With an election coming up the first and most important thing citizens can do is know who and what is on the ballot and vote from the top to the bottom. And here we have some advice for those who want to talk about voting to save democracy in a non-partisan way, because even a communicator as gifted as President Biden has gotten caught up when trying to label the threat to democracy landing on the awkward phrase “Ultra-MAGA-Republicans.” It is not necessary to label the candidates who pose a threat to democracy because they label themselves by denying the clear result of the 2020 presidential election. Whether you vote for Democrats or Republicans is your choice, but in 2022, it is important to vote to support truth-based democracy by voting against candidates that would deny the truth and undermine democracy. The truth is Joe Biden won the 2020 election, and those who deny this fact represent the real threat to American democracy.

The book blends Alice’s experiences with political science scholarship and offers many causes for our long decline into hyperpartisan warfare including the concept of negative partisanship, which solves an apparent contradiction. Many people believe we are more partisan and polarized than ever, but there are fewer voters identifying as Democrat or Republican and more identifying as independents.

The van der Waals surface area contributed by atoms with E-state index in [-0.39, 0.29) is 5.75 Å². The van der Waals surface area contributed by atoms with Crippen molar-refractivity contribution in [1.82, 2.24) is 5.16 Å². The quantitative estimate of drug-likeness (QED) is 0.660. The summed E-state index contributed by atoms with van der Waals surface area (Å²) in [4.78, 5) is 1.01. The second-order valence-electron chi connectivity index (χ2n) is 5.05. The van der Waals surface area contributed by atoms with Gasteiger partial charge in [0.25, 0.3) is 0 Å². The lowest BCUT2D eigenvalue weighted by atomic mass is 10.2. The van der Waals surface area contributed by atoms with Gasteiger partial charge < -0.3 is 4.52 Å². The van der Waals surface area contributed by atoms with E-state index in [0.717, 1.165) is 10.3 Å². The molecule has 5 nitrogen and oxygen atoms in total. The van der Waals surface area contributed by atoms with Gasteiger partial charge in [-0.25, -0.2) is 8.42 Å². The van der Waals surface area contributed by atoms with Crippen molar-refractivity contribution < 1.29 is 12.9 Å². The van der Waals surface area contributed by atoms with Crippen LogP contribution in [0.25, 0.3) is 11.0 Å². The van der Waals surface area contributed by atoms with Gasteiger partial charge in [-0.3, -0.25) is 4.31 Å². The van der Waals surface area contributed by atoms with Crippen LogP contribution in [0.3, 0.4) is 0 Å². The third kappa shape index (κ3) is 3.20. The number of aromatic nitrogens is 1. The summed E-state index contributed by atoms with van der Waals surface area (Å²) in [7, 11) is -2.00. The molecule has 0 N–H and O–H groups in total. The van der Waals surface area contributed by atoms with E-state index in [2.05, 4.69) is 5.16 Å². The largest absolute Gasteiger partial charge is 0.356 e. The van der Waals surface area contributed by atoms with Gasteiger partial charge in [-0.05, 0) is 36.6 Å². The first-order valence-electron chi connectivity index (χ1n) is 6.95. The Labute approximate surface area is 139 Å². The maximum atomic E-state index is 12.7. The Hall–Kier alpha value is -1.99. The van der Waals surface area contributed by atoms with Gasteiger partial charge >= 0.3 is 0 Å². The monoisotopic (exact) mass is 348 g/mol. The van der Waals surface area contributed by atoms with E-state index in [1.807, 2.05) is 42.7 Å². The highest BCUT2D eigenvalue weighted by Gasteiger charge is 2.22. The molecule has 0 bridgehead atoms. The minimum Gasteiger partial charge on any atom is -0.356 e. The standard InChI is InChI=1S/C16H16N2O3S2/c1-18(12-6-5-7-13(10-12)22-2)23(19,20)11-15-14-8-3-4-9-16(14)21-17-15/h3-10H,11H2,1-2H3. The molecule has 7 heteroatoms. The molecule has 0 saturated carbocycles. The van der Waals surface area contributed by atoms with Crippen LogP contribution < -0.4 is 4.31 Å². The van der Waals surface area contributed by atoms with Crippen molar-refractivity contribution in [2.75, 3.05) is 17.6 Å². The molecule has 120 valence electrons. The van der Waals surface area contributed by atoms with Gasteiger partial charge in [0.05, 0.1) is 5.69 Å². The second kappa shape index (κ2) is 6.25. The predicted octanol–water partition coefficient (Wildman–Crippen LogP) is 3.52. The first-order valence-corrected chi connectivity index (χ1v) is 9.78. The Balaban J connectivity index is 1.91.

This is not a contradiction because the increase in partisanship among voters has been an increase in negative partisanship. Republican voters have not grown fonder of the Republican Party, but Republicans’ views of Democrats have been declining into the basement. Democrats criticize other Democrats as much as ever, but their antipathy against Republicans is harsher now than before.

I am going to put on my pollster hat for a moment because the messaging at the UnConvention (which was terrific! – everyone should visit the UnConvention website) but the messaging put a lot of emphasis on the large numbers of Americans choosing the “independent” label as a reason for hope for bipartisanship. The story is much more complicated because independents come in various flavors. Some have positive views of both parties, but this is a small subset. A much larger subset of independents are those who have negative views of both political parties, and the research tells us most independents lean to one of the political parties because they have so much negative partisanship against the other. They may have had cause to leave the Republican Party, but they have not abandoned their tribal hatred of Democrats. And of course, there are many former Democrats that still oppose Republicans.